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Discussion Starter · #1 ·
this is a review I read tonight........I've deleted the maker's name, and any other trade references.

see if you can guess which loco the reviewer is raving about?

 

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Discussion Starter · #3 ·
spot on...... June 1958 Model Railway Constructor.....not a lot changes?

Giveaway must be the reference to half-wave rectification.....???

or the motor bogie????

no mention of the railgrinder wheels??
 

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QUOTE (alastairq @ 31 Aug 2008, 21:20) <{POST_SNAPBACK}>spot on...... June 1958 Model Railway Constructor.....not a lot changes?

Giveaway must be the reference to half-wave rectification.....???

or the motor bogie????

no mention of the railgrinder wheels??

An educated guess, but the "working headlight", "new motor bogie" and "matt black" pointed me in the right direction.
The general style of the article, and yes, the reference to "half-wave" certainly meant this wasn't a review of a recent model!
As you say, no mention of the serrated wheels, which I think was an attempt at improving adhesion. This explains the reference to haulage capacity. What it doesn't say is they made one heck of a noise - I used to pretend it was the sound of the engine, but you are closer to the truth in saying that it sounded like it was grinding the rails! They were a right pain to clean properly as well. I also had the Southern EMU with this motor bogie - wish I still had it!
 

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I had the Triang Met-Cam DMU with the same bogie and wheels - it was great for cleaning the rails! I'd just load it up to the point where it started slipping then send it around the layout a few times. That also cleaned the wheels as well.

p.s. I also guessed the Dock Shunter even before I read the next post. Do I get a booby prize??
 

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I used to have one of those & if I remember correctly a yellow switcher with two similar motor bogies - they always made a strange "werring" sort of noise but the serrated wheels certainly gathered up most of the dirt from the track !
 

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I used to have the black one, probably still do tucked away somewhere. They fairly whizzed round the track & the light was great for night-time play!

mal
 

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Interesting.

Set-type dates the article straight away. Not knowing anything about the loco in question, I'd have put the article in the 50s or 60s.

Isn't it great that we don't have to worry about half and full wave rectification.
 

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I still have a black dock shunter and a silver / grey "Blue Pullman" which appears to have exactly the same mechanism. Neither have been converted to DCC and probably never will be. Maybe a train set for future generations?

David
 

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Discussion Starter · #10 ·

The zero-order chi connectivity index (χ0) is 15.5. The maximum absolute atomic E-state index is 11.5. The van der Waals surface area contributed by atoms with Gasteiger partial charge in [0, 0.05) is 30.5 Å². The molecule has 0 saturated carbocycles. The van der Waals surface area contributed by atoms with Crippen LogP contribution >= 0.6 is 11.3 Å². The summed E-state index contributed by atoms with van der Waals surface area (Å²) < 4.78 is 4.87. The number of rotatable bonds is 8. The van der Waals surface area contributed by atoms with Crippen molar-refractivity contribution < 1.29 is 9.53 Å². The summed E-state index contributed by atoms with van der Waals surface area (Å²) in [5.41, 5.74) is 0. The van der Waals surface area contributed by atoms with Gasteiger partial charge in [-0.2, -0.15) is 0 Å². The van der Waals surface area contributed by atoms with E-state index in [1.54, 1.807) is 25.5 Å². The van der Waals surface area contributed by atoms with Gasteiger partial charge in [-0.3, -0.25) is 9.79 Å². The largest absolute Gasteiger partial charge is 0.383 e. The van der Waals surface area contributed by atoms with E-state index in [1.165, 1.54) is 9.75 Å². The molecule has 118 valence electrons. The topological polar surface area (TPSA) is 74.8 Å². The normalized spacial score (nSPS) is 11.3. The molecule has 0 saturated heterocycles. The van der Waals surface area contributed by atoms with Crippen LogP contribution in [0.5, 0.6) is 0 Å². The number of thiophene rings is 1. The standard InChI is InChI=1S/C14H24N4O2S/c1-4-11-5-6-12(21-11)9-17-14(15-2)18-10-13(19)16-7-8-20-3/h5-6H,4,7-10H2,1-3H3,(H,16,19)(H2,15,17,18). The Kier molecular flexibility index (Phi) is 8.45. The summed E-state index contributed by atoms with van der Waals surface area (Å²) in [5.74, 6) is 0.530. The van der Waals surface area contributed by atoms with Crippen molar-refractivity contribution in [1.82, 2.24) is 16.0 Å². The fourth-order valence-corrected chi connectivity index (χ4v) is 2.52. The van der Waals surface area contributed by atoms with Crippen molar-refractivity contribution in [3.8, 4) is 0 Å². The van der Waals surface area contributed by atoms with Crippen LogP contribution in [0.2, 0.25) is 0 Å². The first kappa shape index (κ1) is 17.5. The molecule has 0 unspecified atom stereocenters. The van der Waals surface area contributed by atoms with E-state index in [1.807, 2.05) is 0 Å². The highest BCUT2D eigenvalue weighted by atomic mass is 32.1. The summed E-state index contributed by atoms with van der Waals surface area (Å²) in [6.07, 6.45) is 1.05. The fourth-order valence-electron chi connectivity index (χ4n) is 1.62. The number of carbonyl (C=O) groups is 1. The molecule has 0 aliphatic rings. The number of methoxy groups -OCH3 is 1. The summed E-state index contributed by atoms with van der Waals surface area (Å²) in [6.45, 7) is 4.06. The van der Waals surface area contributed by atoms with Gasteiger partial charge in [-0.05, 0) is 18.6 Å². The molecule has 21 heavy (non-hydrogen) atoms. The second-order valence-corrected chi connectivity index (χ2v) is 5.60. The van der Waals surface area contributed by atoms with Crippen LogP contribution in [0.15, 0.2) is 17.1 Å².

QUOTE Isn't it great that we don't have to worry about half and full wave rectification

it does rather sound like one of the more rigorous treatments found at certain ''health'' farms?
 

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I would have guessed at the Dock shunter but was beaten to it, though bearing in mind Who posted the question I could of course have mentioned the steeple cab......as we haven't mentioned them for a while!

I seem to recall I had a yellow variant which I sprayed orange and beige (yes it was an appalling choice of colour) to work on a layout I built many years ago. It's probably in my parents loft somewhere, and will probably remain there.

Regards
 

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Discussion Starter · #12 ·
I had a red one, back in the mid-60's...

Did the steeple cab actually have rail grinder wheels?

as I understood things, the steeplecab's power unit wasn't a motor bogie [as such] but somewhat akin to Nellies?

BUT....I do think the steeplecab would have looked better with some sort of motor bogie...rather than the side rods...?

I..WAS wondering whether a steeplecab bodyshell would fit over one of Bachmann's newer 44 tonner chassis?[not the one with the two separate motor bogies...I have one of those]...maybe with a bit of a stretch in each hood....to produce something akin to the Newcastle steeplecabs?
 

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The red Triang steeple cab was my first engine. It used the chassis from the 0-4-0T Nelly/Polly/Connie range - the chassis was fully interchangeable with the steam locomotives (I know, I swapped them!). As such it had the normal spoked steam-type wheels with smooth treads.
 

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This could become a whole new forum party game - Find an old review, blank out the clues and post it here. You then sit back and wait for the answers to come flooding in! (Just a thought).

Incidentally I was aware that the steeple cab was based on the Nellie chassis, but was having a little dig at Alastair and his love affair with steeple cabs!

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QUOTE it's the pantographs

Is this the part where we reply "Oh no it isn't!" ?


David
 

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QUOTE (dwb @ 3 Sep 2008, 20:34) <{POST_SNAPBACK}>Is this the part where we reply "Oh no it isn't!" ?


.........................OH YES IT IS!!

Regards
 
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